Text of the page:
The BCGB’s director is Professor Constanze Bonifer who has been a long-standing contributor to the fields of Genome Biology and Molecular Haemopoiesis with more than 100 publications and a multi-million pound grant income from both research council and charity sources. Her research straddles both fundamental and translational research. She has many years leadership experience from her time as the Head of Section of Experimental Haematology in Leeds and as a deputy committee chair for the BBSRC. She will be supported by deputy directors from the College of Life and Environmental Sciences and the College of Medicine and Dentistry (Ferenc Muller and John Colbourne). However, decisions in the BCGB will be made within a larger executive group that will cover multiple aspects of centre management, such as outreach, recruitment, training and equipment purchase.
The Board of Directors
Constanze Bonifer: Director and representative for the College of Medicine
Ferenc Mueller: Deputy Director responsible for post-graduate students
John Colbourne: Deputy Director and representative for the College of Life Sciences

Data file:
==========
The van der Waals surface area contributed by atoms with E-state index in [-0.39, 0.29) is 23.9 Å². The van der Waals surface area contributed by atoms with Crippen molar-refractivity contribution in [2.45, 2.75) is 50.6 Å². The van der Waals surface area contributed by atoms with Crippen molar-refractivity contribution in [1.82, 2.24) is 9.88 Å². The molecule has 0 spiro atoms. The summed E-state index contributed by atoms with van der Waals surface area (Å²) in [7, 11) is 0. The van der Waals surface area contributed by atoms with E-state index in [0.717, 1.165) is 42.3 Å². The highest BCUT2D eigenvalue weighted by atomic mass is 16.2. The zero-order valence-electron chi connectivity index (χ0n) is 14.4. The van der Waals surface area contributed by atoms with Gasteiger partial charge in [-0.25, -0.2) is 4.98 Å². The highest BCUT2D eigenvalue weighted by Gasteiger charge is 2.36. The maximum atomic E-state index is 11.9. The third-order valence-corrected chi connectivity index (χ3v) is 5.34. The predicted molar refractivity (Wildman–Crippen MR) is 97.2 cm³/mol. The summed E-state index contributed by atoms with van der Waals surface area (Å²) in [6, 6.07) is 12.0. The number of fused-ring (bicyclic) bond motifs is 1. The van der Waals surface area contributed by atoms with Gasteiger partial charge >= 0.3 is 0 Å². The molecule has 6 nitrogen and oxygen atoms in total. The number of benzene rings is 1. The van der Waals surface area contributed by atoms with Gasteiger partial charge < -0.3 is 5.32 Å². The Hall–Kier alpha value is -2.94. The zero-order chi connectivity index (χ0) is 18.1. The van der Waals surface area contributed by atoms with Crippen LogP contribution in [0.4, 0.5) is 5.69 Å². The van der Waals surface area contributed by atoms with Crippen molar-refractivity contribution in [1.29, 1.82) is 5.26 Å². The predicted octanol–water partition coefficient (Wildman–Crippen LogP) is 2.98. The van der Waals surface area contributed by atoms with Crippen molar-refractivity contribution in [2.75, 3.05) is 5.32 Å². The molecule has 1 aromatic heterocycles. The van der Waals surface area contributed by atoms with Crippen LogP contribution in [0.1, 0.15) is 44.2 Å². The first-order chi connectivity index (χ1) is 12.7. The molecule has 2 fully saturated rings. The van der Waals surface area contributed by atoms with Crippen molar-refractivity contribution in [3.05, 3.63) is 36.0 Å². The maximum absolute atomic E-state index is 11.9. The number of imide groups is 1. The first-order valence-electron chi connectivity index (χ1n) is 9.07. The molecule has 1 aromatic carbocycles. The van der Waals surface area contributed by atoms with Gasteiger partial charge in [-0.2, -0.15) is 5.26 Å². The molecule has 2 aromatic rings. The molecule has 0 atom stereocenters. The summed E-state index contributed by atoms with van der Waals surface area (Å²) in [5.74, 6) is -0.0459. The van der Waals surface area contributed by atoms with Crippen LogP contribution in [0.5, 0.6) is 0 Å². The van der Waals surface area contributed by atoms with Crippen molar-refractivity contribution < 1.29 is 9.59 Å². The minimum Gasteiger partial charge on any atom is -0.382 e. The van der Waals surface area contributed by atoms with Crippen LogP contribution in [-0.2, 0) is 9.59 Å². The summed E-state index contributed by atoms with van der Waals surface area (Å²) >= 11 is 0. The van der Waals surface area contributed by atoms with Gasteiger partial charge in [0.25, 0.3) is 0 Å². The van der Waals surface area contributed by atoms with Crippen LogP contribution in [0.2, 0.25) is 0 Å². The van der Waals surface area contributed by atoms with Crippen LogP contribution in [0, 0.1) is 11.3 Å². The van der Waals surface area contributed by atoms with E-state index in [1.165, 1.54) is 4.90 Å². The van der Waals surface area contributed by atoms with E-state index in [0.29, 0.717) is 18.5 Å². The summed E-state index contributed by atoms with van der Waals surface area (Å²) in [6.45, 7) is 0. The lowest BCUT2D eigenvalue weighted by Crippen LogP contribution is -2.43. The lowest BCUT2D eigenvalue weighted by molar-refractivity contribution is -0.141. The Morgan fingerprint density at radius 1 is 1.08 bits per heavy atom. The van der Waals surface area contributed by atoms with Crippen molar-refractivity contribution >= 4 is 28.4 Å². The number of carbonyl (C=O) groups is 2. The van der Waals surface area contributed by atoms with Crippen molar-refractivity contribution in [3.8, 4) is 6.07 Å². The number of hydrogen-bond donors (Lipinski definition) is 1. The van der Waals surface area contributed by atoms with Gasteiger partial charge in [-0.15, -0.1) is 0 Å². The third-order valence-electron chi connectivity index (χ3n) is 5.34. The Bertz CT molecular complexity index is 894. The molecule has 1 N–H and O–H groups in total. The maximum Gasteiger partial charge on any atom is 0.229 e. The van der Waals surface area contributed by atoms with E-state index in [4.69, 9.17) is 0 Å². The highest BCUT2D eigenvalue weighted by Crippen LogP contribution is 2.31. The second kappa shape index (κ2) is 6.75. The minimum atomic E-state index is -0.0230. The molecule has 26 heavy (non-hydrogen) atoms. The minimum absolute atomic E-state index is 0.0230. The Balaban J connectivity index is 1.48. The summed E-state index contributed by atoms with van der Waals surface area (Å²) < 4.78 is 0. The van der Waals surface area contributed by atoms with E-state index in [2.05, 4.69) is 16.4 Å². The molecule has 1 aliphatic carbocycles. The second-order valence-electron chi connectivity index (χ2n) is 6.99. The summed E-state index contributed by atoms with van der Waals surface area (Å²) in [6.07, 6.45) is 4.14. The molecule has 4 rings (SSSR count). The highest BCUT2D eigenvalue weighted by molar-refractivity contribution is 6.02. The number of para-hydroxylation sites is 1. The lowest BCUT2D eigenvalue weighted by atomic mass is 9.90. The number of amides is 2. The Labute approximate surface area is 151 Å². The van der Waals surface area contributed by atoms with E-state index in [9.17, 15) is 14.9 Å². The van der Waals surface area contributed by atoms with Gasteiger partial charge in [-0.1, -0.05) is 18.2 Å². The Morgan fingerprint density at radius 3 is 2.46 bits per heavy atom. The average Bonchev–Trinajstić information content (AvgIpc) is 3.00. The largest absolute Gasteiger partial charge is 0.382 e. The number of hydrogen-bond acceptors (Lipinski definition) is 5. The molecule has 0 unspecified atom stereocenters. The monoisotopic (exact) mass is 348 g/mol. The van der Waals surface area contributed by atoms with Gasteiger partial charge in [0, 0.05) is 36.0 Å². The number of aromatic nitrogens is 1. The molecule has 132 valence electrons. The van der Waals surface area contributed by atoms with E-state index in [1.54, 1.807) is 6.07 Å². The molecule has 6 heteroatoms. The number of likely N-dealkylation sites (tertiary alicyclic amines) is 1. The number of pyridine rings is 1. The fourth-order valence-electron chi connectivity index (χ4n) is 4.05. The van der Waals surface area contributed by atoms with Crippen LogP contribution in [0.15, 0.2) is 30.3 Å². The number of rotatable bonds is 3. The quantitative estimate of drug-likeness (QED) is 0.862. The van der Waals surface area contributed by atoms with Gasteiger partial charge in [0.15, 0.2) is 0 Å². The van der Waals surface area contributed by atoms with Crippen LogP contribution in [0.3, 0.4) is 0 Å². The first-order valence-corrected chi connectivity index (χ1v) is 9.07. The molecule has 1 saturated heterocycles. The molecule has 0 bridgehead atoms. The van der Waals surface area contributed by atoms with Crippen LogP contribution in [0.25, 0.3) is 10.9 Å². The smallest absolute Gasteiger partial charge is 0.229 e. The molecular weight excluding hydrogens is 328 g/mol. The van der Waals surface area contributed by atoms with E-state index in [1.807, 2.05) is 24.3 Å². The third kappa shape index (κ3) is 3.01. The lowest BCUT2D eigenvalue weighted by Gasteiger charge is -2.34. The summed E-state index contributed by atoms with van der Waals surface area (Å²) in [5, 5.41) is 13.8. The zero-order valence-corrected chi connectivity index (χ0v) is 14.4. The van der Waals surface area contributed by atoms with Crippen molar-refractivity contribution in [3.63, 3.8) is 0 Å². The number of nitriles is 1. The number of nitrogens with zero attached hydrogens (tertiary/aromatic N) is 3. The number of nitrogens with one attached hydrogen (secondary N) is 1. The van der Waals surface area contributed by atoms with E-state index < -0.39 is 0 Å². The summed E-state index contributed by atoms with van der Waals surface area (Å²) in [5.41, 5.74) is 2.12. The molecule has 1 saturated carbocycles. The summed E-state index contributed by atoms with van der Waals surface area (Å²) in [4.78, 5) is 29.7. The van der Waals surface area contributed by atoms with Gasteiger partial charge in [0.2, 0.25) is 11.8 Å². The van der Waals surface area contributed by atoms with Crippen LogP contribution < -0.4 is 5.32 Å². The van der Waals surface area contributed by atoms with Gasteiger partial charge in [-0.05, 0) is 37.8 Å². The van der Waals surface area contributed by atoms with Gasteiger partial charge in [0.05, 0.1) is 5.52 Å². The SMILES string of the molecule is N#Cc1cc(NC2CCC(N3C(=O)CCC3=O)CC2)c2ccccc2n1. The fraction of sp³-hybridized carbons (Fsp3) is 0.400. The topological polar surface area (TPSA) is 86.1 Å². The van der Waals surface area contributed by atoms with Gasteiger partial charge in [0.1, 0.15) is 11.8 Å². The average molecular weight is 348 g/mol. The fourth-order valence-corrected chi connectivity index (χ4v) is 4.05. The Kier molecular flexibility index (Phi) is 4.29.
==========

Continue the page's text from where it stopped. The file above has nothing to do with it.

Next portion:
Malcolm Taylor: Lead for teaching
Jo Morris: Coordinator of scientific activities
Bryan Turner: Lead for outreach activities
Andrew Beggs: Responsible for liaison with clinical partners
Peter Cockerill: Responsible for Web site management
The Scientific Advisory Board
The BCGB management committee will be advised by a group comprising:
Professor Wendy Bickmore: Head of the Chromosomes and Gene Expression Group, University of Edinburgh
Professor Anne Ferguson-Smith: Head of the Stem cells and Epigenetic group, University of Cambridge
Professor Jesper Svejstrup: Head of the Transcription and DNA Repair group, The Francis Crick Institute
Report from the Scientific Advisory Board Meeting 21 June 2016
The board members attended the recent inaugural symposium of BCGB. In their report they complimented us on the success of this meeting meeting and of the quality of science presented. We were advised to build on this success by holding a national scientific meeting with external invited speakers every 2 years.
The board found that the central themes that make up BCGB (transcription/chromatin – repair – replication – genomics) were very well interconnected, facilitating collaborations within the centre. The board acknowledged that BCGB was based on a well-interacting group of people, and suggested that the main group members should meet regularly to both present their science and to discuss issues that affect the running and research directions of the institute.
BCGB is already well supported by internal and external seminar programs, but it was recommended the BCGB should in addition hold internal scientific meetings every year where group leaders give an overview of their research.